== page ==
Colleges may want students to describe a significant work experience. If you don't feel you have this under your belt yet, consider hunting for an internship this summer, or volunteering for a worthy cause. It cannot only lead you to a great topic for an essay, but it will also give you real world experience which will help you learn more about your goals as you prepare for college. Below is how one student described her summer work experience:
I have always had a passion for science, especially for seeing it applied in the laboratory. This past summer I seized an opportunity to further my interests in molecular biology through a program concentrating on the genetic mutations that cause Pompe’s Disease, an autosomal recessive disorder resulting in rapid muscle degeneration. At Bellevue Hospital’s Muscle Rehabilitation Unit, I assisted a research scientist in his study of the genetic disease, and learned how to actively participate in the actual manipulation of patients' genes. First, I would isolate a particular group of exons and then amplify and replicate these nucleic sequences. Next, I would strip the DNA of contaminations added in the previous procedures, thus purifying it. But a complicated step followed. It involved adding radioactive substances that would bind to certain nucleotides, enabling the depiction of the separate nucleotides. Handling such things as radioactive chemicals, fragile materials, and microscopic elements entailed meticulous efforts, and together with the research scientist, we were able to create a film with the imprints of a patient's DNA sequence, whereupon I could identify the location of a mutation. It was an effort that required an attention not only to detail, but also to safety and technique. It was a unique experience and showed me the levels to which science can rise when separate talents are united.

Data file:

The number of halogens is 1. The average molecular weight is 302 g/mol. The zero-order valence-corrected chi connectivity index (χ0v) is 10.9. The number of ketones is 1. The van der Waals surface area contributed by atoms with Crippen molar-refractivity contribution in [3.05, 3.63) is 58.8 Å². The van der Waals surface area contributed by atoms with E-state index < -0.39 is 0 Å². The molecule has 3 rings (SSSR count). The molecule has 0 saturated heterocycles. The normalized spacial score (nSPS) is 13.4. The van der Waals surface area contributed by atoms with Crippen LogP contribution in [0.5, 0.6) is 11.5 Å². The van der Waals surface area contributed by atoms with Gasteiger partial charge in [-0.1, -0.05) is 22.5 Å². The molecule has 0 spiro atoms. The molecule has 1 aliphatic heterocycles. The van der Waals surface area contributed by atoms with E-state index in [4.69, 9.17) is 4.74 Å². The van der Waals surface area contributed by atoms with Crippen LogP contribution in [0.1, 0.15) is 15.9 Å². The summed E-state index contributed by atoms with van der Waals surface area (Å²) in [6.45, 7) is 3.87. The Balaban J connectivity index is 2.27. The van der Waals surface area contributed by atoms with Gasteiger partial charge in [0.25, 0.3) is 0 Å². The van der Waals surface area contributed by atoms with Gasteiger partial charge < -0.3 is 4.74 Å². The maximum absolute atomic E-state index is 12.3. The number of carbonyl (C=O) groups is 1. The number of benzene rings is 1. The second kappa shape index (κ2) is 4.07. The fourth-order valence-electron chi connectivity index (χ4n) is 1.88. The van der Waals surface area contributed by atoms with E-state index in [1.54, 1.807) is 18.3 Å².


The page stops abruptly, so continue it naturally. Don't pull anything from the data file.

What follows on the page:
After all the waiting from colleges, the table is finally beginning to turn. It is soon the turn of the colleges to wait and see how many of their offers are accepted. Although much of the pressure of the application season is now in the past, there is still a bit remaining, especially for those students with a decision to make. Sometimes too many options make things more difficult rather than less.